The Responsible Conduct of Research (RCR) training series is an instructor-led, interactive multi-session seminar series designed to engage the UT Dallas research community in contemporary issues in research ethics and scientific integrity. The RCR series is open to the UTD research community but is guided toward advanced graduate students, post-doctoral researchers and research scientists. The RCR series provides instruction commensurate with grant funding requirements for the National Institutes of Health (NIH) and the National Science Foundation (NSF). The format for RCR training is an interactive, instructor-led course including lecture and discussion.
The RCR training series is a multi-session seminar series presented in its entirety annually in the Fall and Spring semesters, covering the following core topics*:
*Completion of the RCR program requires attendance of at least 8 sessions unless prior approval has been obtained from the Office of Research. Sessions do not have to be attended in sequential order and sessions can be completed across multiple semesters.
Registration is required for attendance, and seating is limited. Please follow the link to view the schedule and register for individual sessions RCR Schedule. Please contact Mary Beth Goodnight at email@example.com for registration questions.
If you have recently completed RCR training at a different institution, please check with the Office of Research Compliance to determine if you have met NIH or NSF requirements.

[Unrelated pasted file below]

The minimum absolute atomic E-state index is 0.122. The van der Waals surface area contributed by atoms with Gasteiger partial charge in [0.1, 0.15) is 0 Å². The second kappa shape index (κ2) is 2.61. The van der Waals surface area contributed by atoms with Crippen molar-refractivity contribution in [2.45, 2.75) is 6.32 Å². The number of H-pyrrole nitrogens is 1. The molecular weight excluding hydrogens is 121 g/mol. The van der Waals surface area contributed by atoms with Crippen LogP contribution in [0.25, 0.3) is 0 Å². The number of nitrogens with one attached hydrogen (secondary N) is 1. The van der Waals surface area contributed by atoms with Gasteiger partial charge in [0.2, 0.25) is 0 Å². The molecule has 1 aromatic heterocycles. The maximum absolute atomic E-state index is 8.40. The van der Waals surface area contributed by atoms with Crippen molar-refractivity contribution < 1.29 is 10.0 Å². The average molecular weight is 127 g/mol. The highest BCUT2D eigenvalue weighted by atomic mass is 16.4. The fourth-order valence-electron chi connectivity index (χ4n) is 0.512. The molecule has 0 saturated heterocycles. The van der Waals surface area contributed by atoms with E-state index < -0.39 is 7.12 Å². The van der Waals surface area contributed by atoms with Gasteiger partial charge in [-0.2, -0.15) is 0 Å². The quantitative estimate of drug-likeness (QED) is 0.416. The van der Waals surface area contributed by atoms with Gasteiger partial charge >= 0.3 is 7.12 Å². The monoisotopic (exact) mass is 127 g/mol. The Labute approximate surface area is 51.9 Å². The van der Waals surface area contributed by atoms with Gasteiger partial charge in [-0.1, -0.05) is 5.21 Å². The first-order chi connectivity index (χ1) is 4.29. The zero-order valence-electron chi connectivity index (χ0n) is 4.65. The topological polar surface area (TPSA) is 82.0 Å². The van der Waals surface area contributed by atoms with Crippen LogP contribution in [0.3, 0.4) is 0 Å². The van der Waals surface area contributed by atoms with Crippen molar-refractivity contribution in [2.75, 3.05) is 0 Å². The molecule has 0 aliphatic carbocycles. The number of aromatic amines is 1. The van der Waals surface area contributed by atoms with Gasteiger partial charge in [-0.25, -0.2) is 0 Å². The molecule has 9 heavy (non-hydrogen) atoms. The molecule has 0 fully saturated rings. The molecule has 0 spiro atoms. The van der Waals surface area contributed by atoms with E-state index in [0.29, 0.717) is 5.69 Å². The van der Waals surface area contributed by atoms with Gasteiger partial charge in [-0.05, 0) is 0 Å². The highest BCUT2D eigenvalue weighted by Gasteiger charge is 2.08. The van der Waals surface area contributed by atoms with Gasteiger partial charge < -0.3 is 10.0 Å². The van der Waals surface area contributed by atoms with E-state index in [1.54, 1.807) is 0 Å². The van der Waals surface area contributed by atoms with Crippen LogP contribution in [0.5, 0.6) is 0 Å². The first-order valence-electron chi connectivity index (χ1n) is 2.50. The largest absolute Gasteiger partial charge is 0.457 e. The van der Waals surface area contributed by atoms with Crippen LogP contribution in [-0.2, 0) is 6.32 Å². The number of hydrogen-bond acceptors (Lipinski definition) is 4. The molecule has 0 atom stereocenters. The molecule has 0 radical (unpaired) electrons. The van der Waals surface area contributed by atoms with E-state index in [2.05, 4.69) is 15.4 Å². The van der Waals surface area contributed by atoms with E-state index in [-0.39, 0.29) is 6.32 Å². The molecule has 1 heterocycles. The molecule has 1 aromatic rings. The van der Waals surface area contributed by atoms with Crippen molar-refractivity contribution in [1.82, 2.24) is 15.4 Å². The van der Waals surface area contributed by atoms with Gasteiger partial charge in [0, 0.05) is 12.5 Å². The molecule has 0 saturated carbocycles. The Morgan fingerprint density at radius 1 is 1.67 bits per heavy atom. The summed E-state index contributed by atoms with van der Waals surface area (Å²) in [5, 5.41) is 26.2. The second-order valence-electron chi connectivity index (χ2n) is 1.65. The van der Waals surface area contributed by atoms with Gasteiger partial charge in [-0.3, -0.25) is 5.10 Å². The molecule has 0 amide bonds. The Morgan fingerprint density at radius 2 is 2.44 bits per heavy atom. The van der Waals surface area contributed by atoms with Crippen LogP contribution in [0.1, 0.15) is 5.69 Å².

Scientific Integrity and Research Ethics (HCS 6399; ACN 6399; PSYC 6399): This course covers critical issues associated with scientific integrity, data handling and management, authorship, peer review, conflicts of interest, research fraud and misconduct, issues in animal and human research (i.e., protections for research subjects), ownership of data and intellectual property, responsibilities of principal and co-principal investigators, and financial disclosures. This course satisfies NSF/NIH grant funding requirements.
Bioethics (SCI 5329): Bioethics incorporates philosophy and values that are at the heart of emerging technology, research, public understanding, and government policy. Focus on issues related to biotechnology in health care, ecology, agriculture and environmental disciplines including genetic transference, applied evolution technologies, assisted suicide, and new reproductive technologies. Students explore hypothetical and actual cases of bioethical dilemmas. Intensive writing component and discussion of teaching and policy development. Viewpoints examined include those of scientists, health professionals, theologians, policymakers and laypeople. This course satisfies NSF/NIH grant funding requirements.